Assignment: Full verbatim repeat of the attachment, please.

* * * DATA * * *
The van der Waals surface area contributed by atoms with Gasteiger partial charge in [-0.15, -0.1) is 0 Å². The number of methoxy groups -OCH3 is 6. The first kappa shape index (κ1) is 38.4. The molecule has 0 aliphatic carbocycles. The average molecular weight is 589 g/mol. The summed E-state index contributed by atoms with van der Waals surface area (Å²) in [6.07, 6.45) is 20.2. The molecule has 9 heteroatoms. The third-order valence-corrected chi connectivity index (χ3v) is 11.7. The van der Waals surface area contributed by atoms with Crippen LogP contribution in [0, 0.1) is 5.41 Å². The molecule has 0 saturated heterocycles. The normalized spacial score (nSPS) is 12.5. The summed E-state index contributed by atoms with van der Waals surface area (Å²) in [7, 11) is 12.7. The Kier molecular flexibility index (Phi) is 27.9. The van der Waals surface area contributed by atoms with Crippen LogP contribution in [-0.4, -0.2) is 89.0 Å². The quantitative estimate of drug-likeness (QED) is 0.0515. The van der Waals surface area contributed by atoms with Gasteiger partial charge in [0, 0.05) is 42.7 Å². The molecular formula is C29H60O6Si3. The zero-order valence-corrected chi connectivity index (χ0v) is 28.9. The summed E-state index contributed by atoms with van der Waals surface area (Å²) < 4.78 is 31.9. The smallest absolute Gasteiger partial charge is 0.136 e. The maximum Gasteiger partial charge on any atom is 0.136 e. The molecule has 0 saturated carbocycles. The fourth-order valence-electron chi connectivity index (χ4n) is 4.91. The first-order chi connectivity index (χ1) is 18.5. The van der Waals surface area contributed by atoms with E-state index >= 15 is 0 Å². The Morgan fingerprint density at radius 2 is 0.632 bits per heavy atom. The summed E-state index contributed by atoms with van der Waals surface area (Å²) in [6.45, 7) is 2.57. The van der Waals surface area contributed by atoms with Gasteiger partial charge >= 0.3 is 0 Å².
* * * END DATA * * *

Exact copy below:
The van der Waals surface area contributed by atoms with Gasteiger partial charge in [-0.15, -0.1) is 0 Å². The number of methoxy groups -OCH3 is 6. The first kappa shape index (κ1) is 38.4. The molecule has 0 aliphatic carbocycles. The average molecular weight is 589 g/mol. The summed E-state index contributed by atoms with van der Waals surface area (Å²) in [6.07, 6.45) is 20.2. The molecule has 9 heteroatoms. The third-order valence-corrected chi connectivity index (χ3v) is 11.7. The van der Waals surface area contributed by atoms with Crippen LogP contribution in [0, 0.1) is 5.41 Å². The molecule has 0 saturated heterocycles. The normalized spacial score (nSPS) is 12.5. The summed E-state index contributed by atoms with van der Waals surface area (Å²) in [7, 11) is 12.7. The Kier molecular flexibility index (Phi) is 27.9. The van der Waals surface area contributed by atoms with Crippen LogP contribution in [-0.4, -0.2) is 89.0 Å². The quantitative estimate of drug-likeness (QED) is 0.0515. The van der Waals surface area contributed by atoms with Gasteiger partial charge in [0, 0.05) is 42.7 Å². The molecular formula is C29H60O6Si3. The zero-order valence-corrected chi connectivity index (χ0v) is 28.9. The summed E-state index contributed by atoms with van der Waals surface area (Å²) < 4.78 is 31.9. The smallest absolute Gasteiger partial charge is 0.136 e. The maximum Gasteiger partial charge on any atom is 0.136 e. The molecule has 0 saturated carbocycles. The fourth-order valence-electron chi connectivity index (χ4n) is 4.91. The first-order chi connectivity index (χ1) is 18.5. The van der Waals surface area contributed by atoms with E-state index >= 15 is 0 Å². The Morgan fingerprint density at radius 2 is 0.632 bits per heavy atom. The summed E-state index contributed by atoms with van der Waals surface area (Å²) in [6.45, 7) is 2.57. The van der Waals surface area contributed by atoms with Gasteiger partial charge >= 0.3 is 0 Å².